It came as a big surprise when German media outlets recently leaked that the German government has apparently decided to abandon the so-called "Störerhaftung" with regard to third party liability rules for open Wi-Fi networks.
Before, the two governing parties had been debating this issue for months without reaching a conclusion. Why this sudden change of mind? Has the Advocate General of the European Court of Justice now tipped the scale in this case?
It is still hard to find free Wi-Fi hotspots in Germany these days. The primary reason: "Störerhaftung" - loosely translated as "interferer's liability". This German liability concept allows for cease and desist claims against the provider of the open network when an unknown third party infringes copyright by sharing a file on a file-sharing platform for example.
In order to avoid being held accountable for illegal activities, it is therefore necessary to adequately protect the Wi-Fi network against potential infringements. This has proven to be too difficult for most people and local businesses. Along with the legal uncertainties, almost no one has chosen to provide open access to the internet.
This did not stop German Tobias McFadden, however. The store owner in the south of Germany offered his customers free Wi-Fi access and later received a cease and desist letter from Sony, which is the rightsholder of a song that was illegally shared via McFadden's Wi-Fi network. The Regional Court of Munich suspended the case wanting to know from the European Court of Justice whether the German "Störerhaftung" is in line with the European E-Commerce Directive.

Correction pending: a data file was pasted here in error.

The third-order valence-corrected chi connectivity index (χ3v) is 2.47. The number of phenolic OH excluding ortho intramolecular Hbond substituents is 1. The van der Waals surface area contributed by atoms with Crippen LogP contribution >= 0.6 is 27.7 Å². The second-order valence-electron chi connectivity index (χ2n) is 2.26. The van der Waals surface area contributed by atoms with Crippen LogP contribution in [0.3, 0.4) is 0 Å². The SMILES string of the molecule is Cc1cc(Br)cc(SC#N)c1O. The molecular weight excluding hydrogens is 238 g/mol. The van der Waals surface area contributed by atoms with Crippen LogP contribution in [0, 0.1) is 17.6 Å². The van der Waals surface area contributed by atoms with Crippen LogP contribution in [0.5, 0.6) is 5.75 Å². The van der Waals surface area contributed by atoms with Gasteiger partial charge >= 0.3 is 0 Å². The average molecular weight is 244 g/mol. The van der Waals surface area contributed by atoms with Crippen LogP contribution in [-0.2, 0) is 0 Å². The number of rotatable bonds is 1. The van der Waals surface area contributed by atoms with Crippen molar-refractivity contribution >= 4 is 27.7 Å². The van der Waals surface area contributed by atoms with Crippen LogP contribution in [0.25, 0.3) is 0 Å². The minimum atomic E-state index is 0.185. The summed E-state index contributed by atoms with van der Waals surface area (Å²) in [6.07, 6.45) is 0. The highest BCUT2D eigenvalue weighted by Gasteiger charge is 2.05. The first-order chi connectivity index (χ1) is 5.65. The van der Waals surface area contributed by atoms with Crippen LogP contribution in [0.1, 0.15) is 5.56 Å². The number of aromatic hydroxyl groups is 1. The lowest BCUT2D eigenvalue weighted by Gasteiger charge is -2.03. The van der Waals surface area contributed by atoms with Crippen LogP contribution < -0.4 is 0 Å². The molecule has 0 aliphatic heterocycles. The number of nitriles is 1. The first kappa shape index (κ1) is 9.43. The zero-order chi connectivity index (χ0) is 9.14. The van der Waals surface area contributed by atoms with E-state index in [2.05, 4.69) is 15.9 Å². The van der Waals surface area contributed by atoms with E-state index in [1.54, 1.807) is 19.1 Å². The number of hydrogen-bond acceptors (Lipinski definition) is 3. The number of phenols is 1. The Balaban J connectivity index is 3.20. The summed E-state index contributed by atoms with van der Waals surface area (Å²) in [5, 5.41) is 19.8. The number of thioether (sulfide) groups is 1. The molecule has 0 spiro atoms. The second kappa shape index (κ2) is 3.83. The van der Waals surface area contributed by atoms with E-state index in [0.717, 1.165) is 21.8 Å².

The CJEU is yet to decide on this question submitted by the Munich judges. However, the Advocate General's Opinion (C-484/14), which is usually a strong indication for the later ruling of the court, suggests that the German liability concept of "Störerhaftung" is indeed in conflict with European Law.
This has not gone unnoticed by the German government. In order to prevent a blatant conflict with the soon to be expected ruling of the CJEU, the German legislator is said to have finally settled the lengthy dispute and put an end to the liability of open Wi-Fi providers.
Currently the alleged agreement is only based on a few rumours. Some people have already been urged not to rejoice too quickly. A legislative proposal is still missing and it remains to be seen whether public Wi-Fi providers may still be subject to claims one way or another.
Nevertheless, the anticipation of the upcoming ruling has brought new life into the legislative discussion and is yet another example of how the European Court of Justice is influencing politics and legislation in Germany.
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